LONDON, United Kingdom — After Britain’s vote to leave the EU, the pound plummeted to its lowest level against the dollar in 31 years and more than $2 trillion was wiped off the global stock market.
However, one upside to the weak pound is that more tourists have been inspired to visit the UK. Data from tax-free shopping firm Global Blue showed that spending from tourists in 2016 jumped by 14 percent, up from 2 percent in 2015.
Tourist spend for the month of December alone rose by 23 percent year-on-year, driven in large part by Asian and American shoppers who have continued to seek out luxury bargains. Chinese shoppers, who account for the largest group of international tourists spending in the UK, spent 46 percent more in December than they did a year ago, with spending by Americans —the second largest group — rising by 77 percent in the same period.
In addition, visitors from countries like Taiwan, which is typically a smaller spending market, spent 177 percent more, whilst tourist spend from Hong Kong visitors grew by 115 percent.
Certainly, exceptional demand from tourists over the festive period helped Burberry post a better-than-expected rise in quarterly sales on Wednesday. The company reported that comparable sales in the UK, which make up about 10 percent of its business, rose by 40 percent in the three months to the end of December.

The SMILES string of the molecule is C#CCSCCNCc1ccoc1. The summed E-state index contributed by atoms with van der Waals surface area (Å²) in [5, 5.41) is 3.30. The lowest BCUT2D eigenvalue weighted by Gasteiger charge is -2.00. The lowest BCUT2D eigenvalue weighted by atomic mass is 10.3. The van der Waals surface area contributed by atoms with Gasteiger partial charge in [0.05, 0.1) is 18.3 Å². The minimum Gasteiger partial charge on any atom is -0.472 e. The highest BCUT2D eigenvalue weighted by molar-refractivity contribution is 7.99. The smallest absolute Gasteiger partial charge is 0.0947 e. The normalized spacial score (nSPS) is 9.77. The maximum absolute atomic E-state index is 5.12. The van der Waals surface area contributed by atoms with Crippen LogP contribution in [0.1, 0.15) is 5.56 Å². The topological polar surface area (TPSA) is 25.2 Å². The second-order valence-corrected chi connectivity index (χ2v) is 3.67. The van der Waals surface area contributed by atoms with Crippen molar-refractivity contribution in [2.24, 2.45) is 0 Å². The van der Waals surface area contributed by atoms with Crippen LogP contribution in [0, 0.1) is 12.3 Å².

Historically Britain’s strong currency has been a barrier for many with a desire to visit. “The weakened pound has extended the opportunity to a wider group of travellers who have made the most of the favourable exchange rates allowing them to visit the UK,” says Gordon Clark, Global Blue’s managing director for the UK and Ireland.
“This exposure and accessibility has been invaluable and the Brexit vote was undoubtedly a key contributor to the industry’s 2016 growth, but whilst we welcome the immediate boost and exposure, we are yet to understand the decision’s long-term implications.”
With this in mind, Clark expects the upward trend of UK international tourist spend to continue growing in the coming year, which is expected to grow by 4 percent to 38.1 million according to the UK’s official tourist board VisitBritain.
“These figures align with our 2017 forecast of further growth for retail tourism; driven by the UK’s increased exposure in 2016 and the continued devaluation of the pound, until the implications of Brexit are made clear,” says Clark.